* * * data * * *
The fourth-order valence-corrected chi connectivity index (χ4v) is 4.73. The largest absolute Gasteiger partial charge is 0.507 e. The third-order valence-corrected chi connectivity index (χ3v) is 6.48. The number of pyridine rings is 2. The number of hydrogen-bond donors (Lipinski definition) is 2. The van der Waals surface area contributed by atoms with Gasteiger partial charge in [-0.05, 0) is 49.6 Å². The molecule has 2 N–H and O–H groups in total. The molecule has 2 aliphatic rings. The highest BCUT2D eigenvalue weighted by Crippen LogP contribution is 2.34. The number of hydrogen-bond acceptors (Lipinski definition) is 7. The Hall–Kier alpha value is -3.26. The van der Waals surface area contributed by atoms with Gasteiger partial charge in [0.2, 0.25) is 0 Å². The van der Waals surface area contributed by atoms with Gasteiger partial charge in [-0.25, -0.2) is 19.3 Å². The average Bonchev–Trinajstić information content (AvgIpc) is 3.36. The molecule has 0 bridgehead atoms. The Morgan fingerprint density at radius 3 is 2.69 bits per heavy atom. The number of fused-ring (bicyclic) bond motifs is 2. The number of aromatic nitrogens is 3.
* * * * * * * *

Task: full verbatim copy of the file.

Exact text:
The fourth-order valence-corrected chi connectivity index (χ4v) is 4.73. The largest absolute Gasteiger partial charge is 0.507 e. The third-order valence-corrected chi connectivity index (χ3v) is 6.48. The number of pyridine rings is 2. The number of hydrogen-bond donors (Lipinski definition) is 2. The van der Waals surface area contributed by atoms with Gasteiger partial charge in [-0.05, 0) is 49.6 Å². The molecule has 2 N–H and O–H groups in total. The molecule has 2 aliphatic rings. The highest BCUT2D eigenvalue weighted by Crippen LogP contribution is 2.34. The number of hydrogen-bond acceptors (Lipinski definition) is 7. The Hall–Kier alpha value is -3.26. The van der Waals surface area contributed by atoms with Gasteiger partial charge in [0.2, 0.25) is 0 Å². The van der Waals surface area contributed by atoms with Gasteiger partial charge in [-0.25, -0.2) is 19.3 Å². The average Bonchev–Trinajstić information content (AvgIpc) is 3.36. The molecule has 0 bridgehead atoms. The Morgan fingerprint density at radius 3 is 2.69 bits per heavy atom. The number of fused-ring (bicyclic) bond motifs is 2. The number of aromatic nitrogens is 3.